Electric Guitar Geekery

My good friend and Honest Iago bandmate Matt and I may be swapping pedalboards (not pedals) this weekend, mostly for the reason that his is about a foot larger than mine, but I have way more effects running than he does, and have run out of room. With that in mind, and the fact that I love talking about my equipment, I’ve hereby decided to subject you, dear reader, to a rundown of my guitar rig. This decision isn’t without some sort of merit for the study of composition, though. If you’re writing for electric guitar, which, aside from MIDI controlling keyboard, is capable of literally the largest range of sounds of any instrument (and, in my opinion, is the most expressive, because you actually touch strings to make sounds happen, as opposed to buttons), this is stuff you should at least be aware of. [Disclaimer: this post in no way implies that I don’t love the classical guitar and a lot of its repertoire.]

To be honest, a lot of music composed for electric guitar bothers me, because it tends to either force idiomatic gestures (bending a high note with a distortion pedal, divebombing, etc.) into “classical” contexts – which sounds fake and therefore ineffective – or just seems as if it was written for a classical guitar and transferred over, ignoring the fact that a zillion other things are possible when you’re plugged into an amp. Sorry, composers, adding an electric guitar does not automatically make you edgy or hip or whatever else. In most cases, it highlights the fact that you’re trying to look edgy or hip. You’ve really got to understand the instrument to write for it, and that does not mean fingerings and tunings and such. To write for electric guitar, you need to understand its sound.

As such, the task of writing for electric guitar with effects in mind is an enormous one, and most electric guitarists have idiosyncratic effect setups. Plus these things are expensive. If you tell someone to use an Empress Tremolo pedal (which I have and love), and they have a Boss Tremolo pedal (which I used to have, and is a great pedal for what it does), then you’d better be willing to buy them one. So my advice? Be general: just say “tremolo pedal, set to this speed, and this wave shape.” Odds are whatever guitarist you’re writing for will know what will sound best with the rest of his setup. This goes for everything. And if they don’t know, don’t use it. A discerning listener can tell instantly when a guitarist just bought the first distortion box he saw because a piece called for it, as opposed to having one on hand that he knows just how to control.

So where to start? I spend a lot of time watching demo videos on ProGuitarShop.com (link goes to their “standout stompbox” page, which lists their favorites), or playing with stuff at stores. Listening to some guitarists who are good at this sort of thing can take you a long way too. I definitely recommend getting your hands on everything by Nels Cline that you possibly can (for all sorts of reasons) and also listen to a whole lot of Tyondai Braxton, as well as his now-former band Battles.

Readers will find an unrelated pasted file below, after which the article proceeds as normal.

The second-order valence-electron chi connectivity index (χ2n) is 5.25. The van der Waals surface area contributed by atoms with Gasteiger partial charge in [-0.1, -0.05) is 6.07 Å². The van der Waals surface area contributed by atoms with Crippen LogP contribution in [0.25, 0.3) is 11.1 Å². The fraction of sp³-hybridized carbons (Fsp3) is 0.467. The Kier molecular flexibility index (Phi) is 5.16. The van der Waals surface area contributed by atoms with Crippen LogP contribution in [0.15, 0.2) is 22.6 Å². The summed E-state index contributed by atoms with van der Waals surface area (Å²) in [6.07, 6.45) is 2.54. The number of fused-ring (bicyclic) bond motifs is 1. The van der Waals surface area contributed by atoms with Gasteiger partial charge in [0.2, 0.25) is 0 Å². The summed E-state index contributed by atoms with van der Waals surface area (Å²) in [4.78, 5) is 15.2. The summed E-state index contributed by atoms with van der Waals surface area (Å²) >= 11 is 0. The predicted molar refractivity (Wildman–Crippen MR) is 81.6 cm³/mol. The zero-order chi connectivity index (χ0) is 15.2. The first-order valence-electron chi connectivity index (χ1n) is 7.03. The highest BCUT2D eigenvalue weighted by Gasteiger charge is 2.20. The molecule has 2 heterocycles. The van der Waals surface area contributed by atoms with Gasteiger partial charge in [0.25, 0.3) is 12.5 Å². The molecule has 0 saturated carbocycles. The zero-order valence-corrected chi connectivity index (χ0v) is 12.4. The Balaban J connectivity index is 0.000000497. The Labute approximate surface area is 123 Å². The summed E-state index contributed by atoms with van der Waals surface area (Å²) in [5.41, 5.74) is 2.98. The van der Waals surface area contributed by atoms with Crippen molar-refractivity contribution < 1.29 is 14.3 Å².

Now, on to the meat of this post (this is totally for my own gratification, so feel free to stop reading here if this is all Greek or Martian to you). Here’s a photo of my pedalboard:

And here’s my gear list, in order of signal chain:

  1. Me (the guitarist).
  2. Either .73 mm Dunlop Tortex Standard picks, or an eBow
  3. My reissued 1972 Telecaster Deluxe in maple.
  4. Boss TU-2 tuner – this has a buffered output so it makes your signal a bit steadier to put it at the beginning of your chain.
  5. Digitech Whammy 4 – pretty insane pitch bending/harmonizing.
  6. Sola Sound Tonebender Fuzz – meaty, gritty, beautiful fuzz.
  7. Electroharmonix Nano Freeze – acts like a piano’s sostenuto pedal, holding onto whatever sound is coming in when you press it. I love this thing.
  8. Empress Tap Tremolo – coolest analog tremolo pedal I’ve ever played with.
  9. Boss CH-1 Super Chorus – does what it’s supposed to do.
  10. Boss PH-3 Phase Shifter – really full featured for a compact phaser pedal, with a cool sounding step mode.
  11. Line 6 DL-4 Delay – really the go-to for most guitarists looking for a delay pedal that does everything. I use the loop mode a lot, and the rhythmic delays.
  12. T.C. Electronic Trinity Reverb – a limited edition variation on their Hall of Fame Reverb, I’m in love with how much space this thing can provide, and how many drastically different sounds it has packed in it. It’s also good for putting on just a subtle hint of reverb too, to make your sound more lively
  13. An Orange Tiny Terror combo – this is the best amp I’ve ever owned, and in these days of miking amps, probably the last one I’ll ever need (until I step up to a matched stereo pair). I wrote a blog entry when I bought it – one I’m pretty proud of – which you can read here.

As for the wish list? I’d like to replace the Boss CH-1 with a Sea Machine Chorus from Earthquaker Devices, add a Caroline Wave Cannon, Empress Multidrive, Death By Audio Robot, and Malekko Omicron Bit (and maybe something from Z.Vex) to my distortion/fuzz section, a Malekko Omicron Attack Decay in front of the Freeze, an Electroharmonix POG 2 after the Whammy 4, and an Earthquaker Devices Rainbow Machine in front of the PH-3. Plus maybe a second, simpler delay pedal in front of the DL-4, so that I could loop delays. Oh, and an A/B switcher on the very front of the whole thing, so I can switch between a guitar and a mic going through the effects. Oh and I should probably get a wah pedal in there somewhere. Oh, and, and…

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Nick Norton in the garden at Lupetti Pizzeria in downtown Los Angeles
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